If you’re in Northern California, I go to the Concord Recycling Center. Get a steel can that contains broth only. Cut a slot in the top of the can big enough for a blade to slip through, and pour the broth out. Rinse with water and leave the can to dry for a day or two. 

Obviously, there’s no way of completely guaranteeing it to be dry, but that’s alright. Drop your used blades into the slot. Once it’s full put a piece of tape over the slot and take it to your nearest metal recycling facility. 

other metal scraps: 

For other metal scraps, I recommend going to your transfer station or giving your local waste management plant a call. 

These are the most common practices across the US, but every recycling facility accepts different materials. It’s always best to go online to your waste management company’s website or give them a call to learn the proper metal disposal methods for your location.

frequently asked questions

what are some ways to reuse steel cans?

There are many ways you can reuse steel cans! Turn them into storage containers, keep your utensils in them, use them as a pen holder, or turn them into artwork. The list goes on and on!

can you recycle aerosol cans?

yes, you can recycle aerosol cans. You’ll need to make sure the cans are empty and the plastic nozzle has been removed. Check with your local recycling center to verify their process.

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    1. There are electric toothbrush heads made only out of metal other than the bristles?? I would contact the company to make sure it’s solid metal, then rip the bristles out with pliers. Depending on the size of the head I’d probably put it in the corresponding can.

  1. The best thing you can do is research your own communities recycling rules. I would disagree that most recycling is still sorted by hand, so you have to know what their mechanical sorting criteria is to really know what can be CURBSIDE recycled (obviously depots will be different). Also, you never know what markets your home area has for recycling. Although most of it was probably going over seas, some of it was probably staying local. Contact your municipality!

    1. You can disagree, but you’d be wrong. Even the newest recycling plants still have workers on the line sorting by hand. I do agree with you that you should absolutely contact your local facility… just like I said in the post. 🙂

      1. They still have workers on the line, but it’s still a mechanical line, so the hand sorting is done after the bulk has been mechanically sorted. Do you have sources for that? Admittedly, I’m speaking from experience touring MRFs.

  2. What about the paper on the steel cans? I know it may vary regionally, but do you have to rip the paper off the can usually?

  3. What about metal lids that come on glass jars from the store? Obviously I try to reuse them, but there comes a point when there are too many.

  4. Don’t most bottle caps have plastic on the inside though? Does that not count as contamination?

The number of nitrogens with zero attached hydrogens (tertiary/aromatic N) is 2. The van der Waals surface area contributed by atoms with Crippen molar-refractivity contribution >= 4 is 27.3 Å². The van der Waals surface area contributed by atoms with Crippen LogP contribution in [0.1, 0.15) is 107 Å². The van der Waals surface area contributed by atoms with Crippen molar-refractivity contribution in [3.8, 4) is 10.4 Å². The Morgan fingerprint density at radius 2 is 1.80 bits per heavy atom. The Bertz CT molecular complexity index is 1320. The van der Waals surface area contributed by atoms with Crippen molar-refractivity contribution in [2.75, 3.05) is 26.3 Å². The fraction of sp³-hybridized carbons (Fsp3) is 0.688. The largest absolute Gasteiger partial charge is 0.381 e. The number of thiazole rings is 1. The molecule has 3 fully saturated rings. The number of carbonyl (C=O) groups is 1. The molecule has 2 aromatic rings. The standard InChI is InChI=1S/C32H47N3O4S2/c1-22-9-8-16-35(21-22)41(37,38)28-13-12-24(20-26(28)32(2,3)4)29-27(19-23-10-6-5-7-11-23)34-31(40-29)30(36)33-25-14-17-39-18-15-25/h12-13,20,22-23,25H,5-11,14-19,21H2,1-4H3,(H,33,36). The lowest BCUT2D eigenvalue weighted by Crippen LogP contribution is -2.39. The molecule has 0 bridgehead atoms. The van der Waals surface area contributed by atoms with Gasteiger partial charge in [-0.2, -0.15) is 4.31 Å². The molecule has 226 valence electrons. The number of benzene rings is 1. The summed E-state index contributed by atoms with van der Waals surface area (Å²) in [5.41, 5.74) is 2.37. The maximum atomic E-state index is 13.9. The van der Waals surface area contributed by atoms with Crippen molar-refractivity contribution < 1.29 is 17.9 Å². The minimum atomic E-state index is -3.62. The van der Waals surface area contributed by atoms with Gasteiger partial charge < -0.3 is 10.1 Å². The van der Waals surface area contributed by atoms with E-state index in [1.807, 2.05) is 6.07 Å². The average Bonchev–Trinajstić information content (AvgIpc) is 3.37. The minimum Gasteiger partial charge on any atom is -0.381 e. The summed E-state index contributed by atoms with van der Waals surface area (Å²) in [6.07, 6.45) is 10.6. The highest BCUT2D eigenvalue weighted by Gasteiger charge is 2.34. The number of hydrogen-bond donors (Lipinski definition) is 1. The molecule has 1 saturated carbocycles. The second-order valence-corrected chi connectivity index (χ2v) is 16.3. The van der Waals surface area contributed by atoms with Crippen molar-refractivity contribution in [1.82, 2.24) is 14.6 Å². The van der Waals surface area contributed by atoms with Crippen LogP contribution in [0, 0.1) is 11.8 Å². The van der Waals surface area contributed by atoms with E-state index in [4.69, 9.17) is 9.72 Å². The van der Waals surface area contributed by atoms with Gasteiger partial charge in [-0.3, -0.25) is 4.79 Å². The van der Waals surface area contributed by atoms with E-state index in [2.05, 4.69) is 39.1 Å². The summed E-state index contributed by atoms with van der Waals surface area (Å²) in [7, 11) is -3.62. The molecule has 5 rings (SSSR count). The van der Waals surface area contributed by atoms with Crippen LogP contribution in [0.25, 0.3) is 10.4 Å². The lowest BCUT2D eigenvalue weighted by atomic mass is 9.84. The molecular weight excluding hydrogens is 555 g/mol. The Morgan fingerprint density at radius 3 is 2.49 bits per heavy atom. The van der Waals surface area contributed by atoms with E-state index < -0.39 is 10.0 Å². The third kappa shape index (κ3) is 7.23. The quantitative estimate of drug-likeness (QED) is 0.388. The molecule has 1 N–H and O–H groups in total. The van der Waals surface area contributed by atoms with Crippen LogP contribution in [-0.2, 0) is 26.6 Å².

1. Beer bottle caps don’t normally have plastic on the inside. As far as things like pasta sauces, they do typically have a small plastic lining. It’s very thin and will be burned off in the recycling process.

  5. Thank you for the comprehensive list! I think there are so many small things that can be overlooked like the aluminum can tabs and beer bottle caps. I’m going to start a small area of glass jars to collect these 2 items to start.

  6. Hey Kathryn. Me name is Catherine and my husband Steve and son peter and daughter Christine own a business called Creative Salvage Designs we are located in Tarboro,N.C. We actively recycle reclaim upcycle and resell almost anything that can be useful everything for home use, farm use, garden use, books,paper, office supplies, furniture, fabric,e-waste, small appliances, reclaimed wood from buildings we take down even metal pieces for art and studio work. Recycle over 1500 lbs of metal a week. Our aim is to keep down the footprint in the landfill. Thanks for taking time out of your busy day to help others improve the quality of there lives by just rethinking the common objects they use and how they can be reused and reimagined. I’m looking forward to following your journey and I’ll keep you updated on ours.

  7. I don’t really know what a transfer station is or if one is in my area (I live in Alabama). Could I use something like masking tape to tape blades together? This would keep them together, protect anyone from getting cut, and it sounds like the tape would get burned off in the recycling process.

  8. I am surprised that you suggested cutting a can of broth open and dumping it out. In an article centered around recycling, reducing and reusing you suggest wasting food? Perhaps you can re-word it to say, use the broth for soup or something less wasteful than the drain. 😉

    1. Pretty sure they meant that you should USE it. Just don’t open the can the most common ways when you need a can for the razor blades.

  9. I have very few razor blades to discard. When I do have one I wrap it in a couple layers of masking tape so it won’t cut anyone. Should I throw them in the trash or can I recycle them that way at a transfer station?

  10. Great post! I have been thinking about doing something like this too because nobody talks about it. Whenever I say how much landfill I produce I also say how much recycling we produce because I think that is the best way to be transparent and get across the message that we are trying to reduce that too.

  11. It’s interesting to know that aluminum cans are the most valuable and recyclable thing. My husband and I have been purging our backyard and we are separating all the metals that we no longer need. We will definitely consider the separation processes yo talked about and we’ll start looking for a recycling company that can buy all we have.

  12. I liked what you said about how some facilities may accept different materials and making sure that they can get the best materials so that they can be a lot safer. It makes sense to me that a business could really benefit from ensuring that they can be more environmental. Getting some help from a professional could be really useful and allow them to be more secure around the environment.